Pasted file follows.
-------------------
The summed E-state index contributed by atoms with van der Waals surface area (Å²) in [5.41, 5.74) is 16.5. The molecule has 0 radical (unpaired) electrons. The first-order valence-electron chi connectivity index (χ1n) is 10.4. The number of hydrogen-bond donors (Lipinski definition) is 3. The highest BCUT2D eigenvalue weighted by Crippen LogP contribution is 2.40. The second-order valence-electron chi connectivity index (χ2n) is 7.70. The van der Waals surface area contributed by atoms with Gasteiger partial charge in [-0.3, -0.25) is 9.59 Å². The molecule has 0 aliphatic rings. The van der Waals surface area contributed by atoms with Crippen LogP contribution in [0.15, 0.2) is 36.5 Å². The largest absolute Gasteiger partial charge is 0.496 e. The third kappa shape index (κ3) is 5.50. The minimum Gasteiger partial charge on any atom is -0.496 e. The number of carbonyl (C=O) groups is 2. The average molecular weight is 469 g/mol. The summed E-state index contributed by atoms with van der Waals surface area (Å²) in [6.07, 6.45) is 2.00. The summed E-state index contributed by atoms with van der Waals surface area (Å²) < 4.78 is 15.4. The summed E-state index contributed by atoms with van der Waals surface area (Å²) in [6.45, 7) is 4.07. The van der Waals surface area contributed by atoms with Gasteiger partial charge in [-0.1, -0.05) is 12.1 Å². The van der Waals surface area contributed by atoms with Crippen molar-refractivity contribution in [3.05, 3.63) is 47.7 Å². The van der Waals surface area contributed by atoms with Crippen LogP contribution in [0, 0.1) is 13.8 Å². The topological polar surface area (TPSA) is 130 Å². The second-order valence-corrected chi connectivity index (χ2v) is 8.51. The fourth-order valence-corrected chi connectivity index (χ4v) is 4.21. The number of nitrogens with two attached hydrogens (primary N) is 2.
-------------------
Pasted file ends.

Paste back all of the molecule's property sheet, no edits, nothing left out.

The summed E-state index contributed by atoms with van der Waals surface area (Å²) in [5.41, 5.74) is 16.5. The molecule has 0 radical (unpaired) electrons. The first-order valence-electron chi connectivity index (χ1n) is 10.4. The number of hydrogen-bond donors (Lipinski definition) is 3. The highest BCUT2D eigenvalue weighted by Crippen LogP contribution is 2.40. The second-order valence-electron chi connectivity index (χ2n) is 7.70. The van der Waals surface area contributed by atoms with Gasteiger partial charge in [-0.3, -0.25) is 9.59 Å². The molecule has 0 aliphatic rings. The van der Waals surface area contributed by atoms with Crippen LogP contribution in [0.15, 0.2) is 36.5 Å². The largest absolute Gasteiger partial charge is 0.496 e. The third kappa shape index (κ3) is 5.50. The minimum Gasteiger partial charge on any atom is -0.496 e. The number of carbonyl (C=O) groups is 2. The average molecular weight is 469 g/mol. The summed E-state index contributed by atoms with van der Waals surface area (Å²) in [6.07, 6.45) is 2.00. The summed E-state index contributed by atoms with van der Waals surface area (Å²) < 4.78 is 15.4. The summed E-state index contributed by atoms with van der Waals surface area (Å²) in [6.45, 7) is 4.07. The van der Waals surface area contributed by atoms with Gasteiger partial charge in [-0.1, -0.05) is 12.1 Å². The van der Waals surface area contributed by atoms with Crippen molar-refractivity contribution in [3.05, 3.63) is 47.7 Å². The van der Waals surface area contributed by atoms with Crippen LogP contribution in [0, 0.1) is 13.8 Å². The topological polar surface area (TPSA) is 130 Å². The second-order valence-corrected chi connectivity index (χ2v) is 8.51. The fourth-order valence-corrected chi connectivity index (χ4v) is 4.21. The number of nitrogens with two attached hydrogens (primary N) is 2.